Editor’s Note: I first posted Laurie’s story last year during National Breast Cancer Awareness Month. I thought her courageous story was one that should be shared with as many women as possible. I’m re-posting it this year as encouragement for anyone diagnosed with, or being treated for, breast cancer. In her blog, Not Just About Cancer Laurie talks candidly about “what happens when you are 38 years old, write for a living and are diagnosed with aggressive breast cancer.” She wrote this post on August 3, 2007, an hour before she turned forty… Continue reading Not Just About Cancer: A survivor’s story
I first read Laurie’s story on Blogher after she’d responded to The Women at Forty’s Five Questions challenge. I immediately visited her blog, Not Just About Cancer where she talks candidly about “What happens when you are 38 years old, write for a living and are diagnosed with aggressive breast cancer.” Laurie’s graciously agreed to share one of her posts with Women at Forty. It was written on August 3, 2007, an hour before she turned forty…
In an hour, I will be forty.
The celebrating began in early July and I have been very, very spoiled.
Life is good and I have more reason for hope than I have had in a long time.
But I would be lying if I did not admit that this birthday is a bit tinged with sadness.
My life, at forty, does not look the way I thought it would. Cancer has irrevocably changed me and the choices I will make. My expectations and aspirations will never again be what they once were.
So, yes, I’m a little sad.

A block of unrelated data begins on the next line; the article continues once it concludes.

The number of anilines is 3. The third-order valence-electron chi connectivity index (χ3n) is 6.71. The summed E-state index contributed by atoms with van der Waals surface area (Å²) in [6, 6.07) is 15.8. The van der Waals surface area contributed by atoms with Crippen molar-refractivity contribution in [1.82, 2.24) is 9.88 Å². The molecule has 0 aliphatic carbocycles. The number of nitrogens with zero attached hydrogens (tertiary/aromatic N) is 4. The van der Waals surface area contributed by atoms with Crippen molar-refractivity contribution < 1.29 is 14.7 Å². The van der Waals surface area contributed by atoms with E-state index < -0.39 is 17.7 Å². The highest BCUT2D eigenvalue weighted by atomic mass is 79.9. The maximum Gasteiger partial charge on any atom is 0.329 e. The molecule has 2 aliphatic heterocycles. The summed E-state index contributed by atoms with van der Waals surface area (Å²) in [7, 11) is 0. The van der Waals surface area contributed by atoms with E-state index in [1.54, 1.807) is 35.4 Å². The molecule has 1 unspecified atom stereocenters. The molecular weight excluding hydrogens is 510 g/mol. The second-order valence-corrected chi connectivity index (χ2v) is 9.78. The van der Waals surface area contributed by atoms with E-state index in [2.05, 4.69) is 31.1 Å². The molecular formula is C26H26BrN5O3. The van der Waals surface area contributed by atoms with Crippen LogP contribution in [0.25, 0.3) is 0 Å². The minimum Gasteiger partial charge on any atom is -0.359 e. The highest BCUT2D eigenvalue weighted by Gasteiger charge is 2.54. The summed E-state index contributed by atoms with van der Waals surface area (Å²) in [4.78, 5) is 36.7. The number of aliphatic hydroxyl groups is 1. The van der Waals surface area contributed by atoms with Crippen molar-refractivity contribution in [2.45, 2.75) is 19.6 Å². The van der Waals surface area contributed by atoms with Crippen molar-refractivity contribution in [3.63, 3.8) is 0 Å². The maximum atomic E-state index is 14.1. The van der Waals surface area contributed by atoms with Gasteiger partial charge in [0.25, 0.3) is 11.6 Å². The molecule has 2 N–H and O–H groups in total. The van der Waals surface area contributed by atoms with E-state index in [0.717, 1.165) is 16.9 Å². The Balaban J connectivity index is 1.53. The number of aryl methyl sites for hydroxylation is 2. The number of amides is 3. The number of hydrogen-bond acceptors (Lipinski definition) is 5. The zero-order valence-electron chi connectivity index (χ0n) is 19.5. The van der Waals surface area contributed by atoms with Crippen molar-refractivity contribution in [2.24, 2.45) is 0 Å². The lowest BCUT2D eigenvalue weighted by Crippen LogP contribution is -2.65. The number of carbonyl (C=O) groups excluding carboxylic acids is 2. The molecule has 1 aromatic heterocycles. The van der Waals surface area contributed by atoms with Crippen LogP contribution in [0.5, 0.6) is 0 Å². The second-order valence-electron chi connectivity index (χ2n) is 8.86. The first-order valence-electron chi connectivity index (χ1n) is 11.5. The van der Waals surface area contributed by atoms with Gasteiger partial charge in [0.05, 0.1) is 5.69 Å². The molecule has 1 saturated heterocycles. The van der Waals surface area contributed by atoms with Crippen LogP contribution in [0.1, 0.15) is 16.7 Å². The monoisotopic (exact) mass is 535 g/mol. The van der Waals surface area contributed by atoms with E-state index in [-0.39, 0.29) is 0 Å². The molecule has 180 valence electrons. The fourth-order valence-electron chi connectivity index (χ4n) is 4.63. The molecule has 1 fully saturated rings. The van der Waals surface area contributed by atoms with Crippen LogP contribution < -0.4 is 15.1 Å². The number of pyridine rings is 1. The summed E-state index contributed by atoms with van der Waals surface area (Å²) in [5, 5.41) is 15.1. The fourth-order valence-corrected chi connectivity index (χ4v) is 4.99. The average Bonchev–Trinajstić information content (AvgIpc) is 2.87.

But I have, thus far, defied medical expectations and I am determined that I will continue to do so.
I have a beautiful family and a community of friends who have, in turn, exceeded my expectations of love and friendship.
I am feeling more creative, inspired and confident than I have since childhood.
And it feels like more good things are just around the corner.
I need to indulge this sadness, to give it voice, and as I write, it dissipates.
Tomorrow, we head to one of my favourite places in the world, where I will be reunited with my nine-year old, who I have not seen in almost two weeks (he has been hanging out with his cousins).
I have missed him more than he has missed me (which is as it should be) but I can’t wait Continue reading bittersweet milestone…
October is National Breast Cancer Awareness Month. In honor of breast cancer survivors and the loved ones we’ve lost, Women at Forty will display our special pink logo throughout the month of October.
Forty is the year women are encouraged to get their first mammogram. I’m gearing up for mine, and am curious about other women’s experiences. I’ve heard horror stories about the discomfort and pain involved in getting a mammogram, but I’ve heard far more stories about how having one ultimately saved someone’s life.
Mammograms are about as comfortable as a visit to the gynecologist, but ladies, it’s something we’ve got to do for ourselves and the people who love us. If you’re uninsured, like so many of us are, and worried about the cost of a mammogram, the United Breast Cancer Foundation (UBCF) links women to free or low cost breast screenings and follow-up care at their local hospitals and health centers. To find out where free screenings are in your area, visit the Free Breast Cancer Screening page on the (UBCF) website.
If you’ve got a personal story about getting your own mammogram done, surviving breast cancer or living with loss after a loved one has succumbed to breast cancer, please share your stories with us. You can submit your stories to email@example.com. If you’d like to acknowledge a survivor or lost loved one, please give them a Women at Forty shout in the comment section of this post. We’ll feature your stories and tributes throughout the month.